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Definitive fossil evidence for the extant avian radiation in the Cretaceous
TLDR
A rare, partial skeleton from the Maastrichtian of Antarctica is identified as the first Cretaceous fossil definitively placed within the extant bird radiation, and phylogenetic analyses supported by independent histological data indicate that a new species, Vegavis iaai, is a part of Anseriformes (waterfowl) and is most closely related to Anatidae, which includes true ducks.
MORPHOLOGY, PHYLOGENETIC TAXONOMY, AND SYSTEMATICS OF ICHTHYORNIS AND APATORNIS (AVIALAE: ORNITHURAE)
TLDR
This analysis provided a case study in the application of phylogenetic nomenclature at the species level and evaluated the relationships among Mesozoic ornithurines including Ichthyornis dispar and the newly identified taxa.
A Basal Dromaeosaurid and Size Evolution Preceding Avian Flight
TLDR
Change in theropod body size leading to flight's origin was not unidirectional, and the two dinosaurian lineages most closely related to birds, dromaeosaurids and troodontids, underwent four independent events of gigantism, and in some lineages size increased by nearly three orders of magnitude.
Insight into diversity, body size and morphological evolution from the largest Early Cretaceous enantiornithine bird
TLDR
The largest Early Cretaceous enantiornithine bird from north‐east China is reported, which provides evidence that basal members of Enantiornithes share more morphologies with ornithurine birds than previously recognized, and allows a re‐evaluation of a previously proposed hypothesis of competitive exclusion among EarlyCretaceous avian clades.
The deep divergences of neornithine birds: a phylogenetic analysis of morphological characters
TLDR
A broad array of morphological characters (including both cranial and postcranial characters) are analyzed for an ingroup densely sampling Neornithes, with crown clade outgroups used to polarize these characters.
Insight into the evolution of avian flight from a new clade of Early Cretaceous ornithurines from China and the morphology of Yixianornis grabaui
TLDR
The complete articulated holotype specimen of Yixianornis grabaui, from the Early Cretaceous Jiufotang Formation of Liaoning Province, in north‐eastern China, arguably the best‐preserved basal ornithurine specimen yet discovered, provides the earliest evidence consistent with the presence of extant avian tail feather fanning.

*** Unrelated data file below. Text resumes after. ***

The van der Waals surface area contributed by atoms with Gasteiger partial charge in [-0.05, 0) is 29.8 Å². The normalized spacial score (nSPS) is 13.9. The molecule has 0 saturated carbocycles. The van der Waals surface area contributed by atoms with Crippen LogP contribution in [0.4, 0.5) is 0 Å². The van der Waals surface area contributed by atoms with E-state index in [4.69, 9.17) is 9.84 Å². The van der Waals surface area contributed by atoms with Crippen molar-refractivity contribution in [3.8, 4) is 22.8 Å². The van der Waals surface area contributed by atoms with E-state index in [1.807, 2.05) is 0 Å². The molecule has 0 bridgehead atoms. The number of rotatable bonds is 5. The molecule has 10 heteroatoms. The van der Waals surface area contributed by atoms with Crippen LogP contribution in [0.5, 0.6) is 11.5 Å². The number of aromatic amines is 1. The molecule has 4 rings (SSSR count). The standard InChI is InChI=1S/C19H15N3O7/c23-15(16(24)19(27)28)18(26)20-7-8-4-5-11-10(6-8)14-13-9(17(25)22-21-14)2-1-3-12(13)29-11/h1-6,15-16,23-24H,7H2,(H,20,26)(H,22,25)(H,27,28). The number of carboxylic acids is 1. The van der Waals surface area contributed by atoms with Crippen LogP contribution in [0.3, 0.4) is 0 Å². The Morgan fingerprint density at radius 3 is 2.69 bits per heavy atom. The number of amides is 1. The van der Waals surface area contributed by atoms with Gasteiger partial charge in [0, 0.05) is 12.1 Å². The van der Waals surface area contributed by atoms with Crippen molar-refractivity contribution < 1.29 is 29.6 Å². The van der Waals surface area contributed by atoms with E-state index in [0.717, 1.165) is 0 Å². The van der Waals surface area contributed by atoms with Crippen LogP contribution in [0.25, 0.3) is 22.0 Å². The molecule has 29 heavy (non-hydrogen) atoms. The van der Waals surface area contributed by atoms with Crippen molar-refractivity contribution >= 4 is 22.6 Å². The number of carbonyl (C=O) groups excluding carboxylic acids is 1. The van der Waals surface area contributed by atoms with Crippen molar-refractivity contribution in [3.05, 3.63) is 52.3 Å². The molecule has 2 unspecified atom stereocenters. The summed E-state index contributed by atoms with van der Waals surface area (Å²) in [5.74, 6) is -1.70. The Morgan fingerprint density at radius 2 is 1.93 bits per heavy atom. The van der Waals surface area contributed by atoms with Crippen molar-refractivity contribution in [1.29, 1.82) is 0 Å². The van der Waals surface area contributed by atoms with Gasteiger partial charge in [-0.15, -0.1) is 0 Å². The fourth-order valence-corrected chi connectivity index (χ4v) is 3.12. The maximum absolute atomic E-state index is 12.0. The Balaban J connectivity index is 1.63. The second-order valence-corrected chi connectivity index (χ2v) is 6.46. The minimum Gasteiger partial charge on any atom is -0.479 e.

Paleogene equatorial penguins challenge the proposed relationship between biogeography, diversity, and Cenozoic climate change
TLDR
The most comprehensive phylogenetic analysis of Sphenisciformes to date, combining morphological and molecular data, places the new species outside the extant penguin radiation (crown clade: Speniscidae) and supports two separate dispersals to equatorial regions during greenhouse earth conditions.
Fossil Evidence for Evolution of the Shape and Color of Penguin Feathers
TLDR
The fossil reveals that key feathering features, including undifferentiated primary wing feathers and broad body contour feather shafts, evolved early in the penguin lineage, and analyses of fossilized color-imparting melanosomes reveal that their dimensions were similar to those of non-penguin avian taxa and that the feathering may have been predominantly gray-brown.
Diffusible iodine‐based contrast‐enhanced computed tomography (diceCT): an emerging tool for rapid, high‐resolution, 3‐D imaging of metazoan soft tissues
TLDR
A critical review of the recent contributions to iodine‐based, contrast‐enhanced CT research is provided to enable researchers just beginning to employ contrast enhancement to make sense of this complex new landscape of methodologies.
Plumage Color Patterns of an Extinct Dinosaur
TLDR
This work has reconstructed the appearance of a theropod dinosaur by mapping features of its well-preserved feathers and comparing them with modern samples from birds, and indicates that the body was gray and dark and the face had rufous speckles.
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